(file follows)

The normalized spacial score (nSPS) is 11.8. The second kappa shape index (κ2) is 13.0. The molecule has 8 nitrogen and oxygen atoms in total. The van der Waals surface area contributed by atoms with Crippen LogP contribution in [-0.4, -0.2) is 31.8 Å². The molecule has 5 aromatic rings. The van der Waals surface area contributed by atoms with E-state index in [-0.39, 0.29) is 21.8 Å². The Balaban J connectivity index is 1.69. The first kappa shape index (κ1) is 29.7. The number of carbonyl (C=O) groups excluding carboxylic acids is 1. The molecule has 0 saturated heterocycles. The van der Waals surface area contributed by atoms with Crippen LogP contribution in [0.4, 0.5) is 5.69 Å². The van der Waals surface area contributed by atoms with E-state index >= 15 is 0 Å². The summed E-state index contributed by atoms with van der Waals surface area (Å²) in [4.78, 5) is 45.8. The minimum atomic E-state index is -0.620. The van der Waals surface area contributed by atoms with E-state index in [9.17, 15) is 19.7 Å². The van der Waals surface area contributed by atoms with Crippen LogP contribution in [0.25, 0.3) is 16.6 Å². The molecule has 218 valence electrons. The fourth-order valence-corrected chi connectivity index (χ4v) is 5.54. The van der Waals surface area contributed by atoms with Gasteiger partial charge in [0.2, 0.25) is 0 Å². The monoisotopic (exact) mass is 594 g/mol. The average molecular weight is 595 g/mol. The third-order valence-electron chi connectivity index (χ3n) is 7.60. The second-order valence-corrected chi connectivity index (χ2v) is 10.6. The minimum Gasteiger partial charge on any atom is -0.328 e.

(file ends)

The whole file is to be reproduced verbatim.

The normalized spacial score (nSPS) is 11.8. The second kappa shape index (κ2) is 13.0. The molecule has 8 nitrogen and oxygen atoms in total. The van der Waals surface area contributed by atoms with Crippen LogP contribution in [-0.4, -0.2) is 31.8 Å². The molecule has 5 aromatic rings. The van der Waals surface area contributed by atoms with E-state index in [-0.39, 0.29) is 21.8 Å². The Balaban J connectivity index is 1.69. The first kappa shape index (κ1) is 29.7. The number of carbonyl (C=O) groups excluding carboxylic acids is 1. The molecule has 0 saturated heterocycles. The van der Waals surface area contributed by atoms with Crippen LogP contribution in [0.4, 0.5) is 5.69 Å². The van der Waals surface area contributed by atoms with E-state index >= 15 is 0 Å². The summed E-state index contributed by atoms with van der Waals surface area (Å²) in [4.78, 5) is 45.8. The minimum atomic E-state index is -0.620. The van der Waals surface area contributed by atoms with E-state index in [9.17, 15) is 19.7 Å². The van der Waals surface area contributed by atoms with Crippen LogP contribution in [0.25, 0.3) is 16.6 Å². The molecule has 218 valence electrons. The fourth-order valence-corrected chi connectivity index (χ4v) is 5.54. The van der Waals surface area contributed by atoms with Gasteiger partial charge in [0.2, 0.25) is 0 Å². The monoisotopic (exact) mass is 594 g/mol. The average molecular weight is 595 g/mol. The third-order valence-electron chi connectivity index (χ3n) is 7.60. The second-order valence-corrected chi connectivity index (χ2v) is 10.6. The minimum Gasteiger partial charge on any atom is -0.328 e.